“Too cold for snow”

Has there ever been a more stupid expression than that?

I spent my formative years hearing this from the lips of every adult I ever encountered. Knowing no better, I believed it to be true, and repeated it myself, without a vestige of embarrassment.

As winter arrived every year, pipes froze, and we huddled around insufficient heating in draughty rooms, we would look across at each other, nodding sagely. Before long, someone would say “Well, at least it’s too cold to snow”, and we would grin in agreement.

What was this fallacy based on? I cannot imagine the ancient Celts staring at the sky, shivering in woolen cloaks, and stating that at least there would be no snow. Perhaps an over-enthusiastic weather forecaster once said it, intending his remark to be humourous? Always ready to believe anything they are told by some authority figure, the people of this country kept repeating this meteorological mantra, until it became accepted as fact.

Right up until the age of 25, I said it more times than I care to mention. Even staring out of my window looking at two feet of snow covering the street, I would pronounce, “It must have warmed up. It’s been snowing”.

Then I went on holiday to Russia, in February.

I had never experienced cold like it. We arrived in a temperature of minus twenty (F), and it dropped down to minus twenty five within two days. Being outside for too long could freeze your cheeks, and people removed the windscreen wipers from their cars when they parked, so they would not freeze and crumble. The sea was frozen, in the Gulf of Finland. That was a sight to see, I can tell you. At the airport in Leningrad, as we queued to depart for Moscow, we had the unsettling vision of men with hammers and iron bars, pounding the ice off the wings of our waiting aircraft, so it wouldn’t be too heavy to take off.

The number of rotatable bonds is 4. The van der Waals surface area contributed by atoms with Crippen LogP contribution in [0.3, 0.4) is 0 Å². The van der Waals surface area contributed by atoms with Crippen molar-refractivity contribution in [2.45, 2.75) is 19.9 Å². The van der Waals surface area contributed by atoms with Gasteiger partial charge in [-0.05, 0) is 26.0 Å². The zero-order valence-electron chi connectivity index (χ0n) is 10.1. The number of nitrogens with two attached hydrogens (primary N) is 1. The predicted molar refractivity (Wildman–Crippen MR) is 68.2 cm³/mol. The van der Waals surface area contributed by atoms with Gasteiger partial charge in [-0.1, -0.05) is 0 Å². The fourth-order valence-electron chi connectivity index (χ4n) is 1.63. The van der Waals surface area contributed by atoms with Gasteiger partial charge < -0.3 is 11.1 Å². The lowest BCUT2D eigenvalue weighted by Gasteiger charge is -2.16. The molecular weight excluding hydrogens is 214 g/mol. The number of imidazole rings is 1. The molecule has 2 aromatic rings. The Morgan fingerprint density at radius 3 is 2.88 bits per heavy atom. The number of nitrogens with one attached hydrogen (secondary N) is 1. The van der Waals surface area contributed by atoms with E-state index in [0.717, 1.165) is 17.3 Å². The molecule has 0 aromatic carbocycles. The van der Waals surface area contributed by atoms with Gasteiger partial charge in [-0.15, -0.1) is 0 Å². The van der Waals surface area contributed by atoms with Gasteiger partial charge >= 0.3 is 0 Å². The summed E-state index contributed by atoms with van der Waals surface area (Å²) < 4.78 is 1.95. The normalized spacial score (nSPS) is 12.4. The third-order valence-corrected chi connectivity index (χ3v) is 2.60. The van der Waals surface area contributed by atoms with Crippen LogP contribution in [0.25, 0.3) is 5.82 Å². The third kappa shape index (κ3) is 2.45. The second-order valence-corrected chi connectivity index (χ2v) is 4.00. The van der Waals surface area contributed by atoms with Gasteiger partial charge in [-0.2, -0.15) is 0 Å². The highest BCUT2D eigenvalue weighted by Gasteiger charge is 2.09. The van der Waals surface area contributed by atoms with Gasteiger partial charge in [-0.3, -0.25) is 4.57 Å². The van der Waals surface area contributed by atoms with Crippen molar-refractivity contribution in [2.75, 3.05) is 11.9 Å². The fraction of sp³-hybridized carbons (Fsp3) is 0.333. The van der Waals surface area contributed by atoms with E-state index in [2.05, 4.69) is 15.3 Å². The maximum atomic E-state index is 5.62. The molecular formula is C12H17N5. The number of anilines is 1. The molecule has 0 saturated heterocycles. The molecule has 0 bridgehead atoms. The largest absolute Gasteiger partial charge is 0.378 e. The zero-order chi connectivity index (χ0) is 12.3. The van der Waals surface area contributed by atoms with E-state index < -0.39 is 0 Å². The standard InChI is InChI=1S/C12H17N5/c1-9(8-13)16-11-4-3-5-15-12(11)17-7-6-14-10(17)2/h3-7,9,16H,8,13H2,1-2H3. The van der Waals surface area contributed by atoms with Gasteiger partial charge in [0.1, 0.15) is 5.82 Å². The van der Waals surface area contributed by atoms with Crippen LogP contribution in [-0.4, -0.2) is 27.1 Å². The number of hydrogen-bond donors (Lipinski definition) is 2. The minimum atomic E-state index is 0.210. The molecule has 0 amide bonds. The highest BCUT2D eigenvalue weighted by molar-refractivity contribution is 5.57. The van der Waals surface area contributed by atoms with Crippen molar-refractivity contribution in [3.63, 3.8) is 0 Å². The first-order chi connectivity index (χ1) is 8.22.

But wait. It was snowing. Not a little snow, but snow deep enough to cover a person, were it not for the fact that a veritable army of people and machines laboured around the clock to shift it. I was very confused. It was colder than I had ever known it to be back in England, but still snowing. And it didn’t stop snowing.

I stood in that airport feeling like I had been duped for twenty-five years.

And I never let anyone get away with saying “It’s too cold for snow” again.

58 thoughts on ““Too cold for snow”

  1. Ha ha! You are absolutely right, Pete. It is a bit of a daft expression. We’ve had plenty of snow in Romania at temperatures often deemed ‘too cold for snow’ in the UK.

    ‘What is this fallacy based on?’ Interesting question. As Susanne has already said, some websites suggest scientific explanations for the saying, along the lines that colder air cannot carry as much moisture and hence (at lower than -15 F) heavy snowfalls are less likely. However, I don’t think the average Celt (ancient or modern) is going to be thinking at all scientifically if and when he comes out with such a phrase. Rather, I think the expression probably originated from the fact that the coldest temperatures in any individual location are always going to be when the sky is clear (something your average Celt *is* likely to notice). By this reckoning, ‘too cold for snow’ in Norfolk will always be warmer than ‘too cold for snow’ in Romania which, in turn, will be warmer than ‘too cold for snow’ in Moscow or Antarctica. It’s worth noting, for example, that the coldest ground-level temperature ever recorded (of -128 F brrrr!) was made on a clear night rather than a snowy one: https://wmo.asu.edu/content/world-lowest-temperature. Too cold for snow?! ๐Ÿ˜‰

    Liked by 1 person

    1. Thanks for the link, Ros. We got snow overnight, and I didn’t notice it was very warm, even in bed. Perhaps the next time snow is forecast, I should iron some shorts to wear? ๐Ÿ™‚ ๐Ÿ™‚
      Best wishes, Pete.

      Liked by 1 person

      1. ๐Ÿ™‚ Rather you than me ๐Ÿ™‚

        To be honest, I think ‘cold’ often felt colder in SW England than it does in Romania because there was a lot more wind. And a Russian student friend of ours claimed years ago that Northumberland felt colder than Moscow on account of the damp (sea fog). Which suggests that even ‘too warm for snow’ need not be exactly what we’d call warm!

        Liked by 1 person

  2. I heard that on the weather report this noon, apparently because the air is so dry that the snow won’t get to the ground. I rely on the smell of snow coming. Not at all scientific, but true.

    Liked by 1 person

    1. Thanks, Thom. Those people in the Met Office are still trying to perpetuate so many of them. The only one I still adhere to is ‘Ne’er cast a clout, ’til May be out’. ๐Ÿ™‚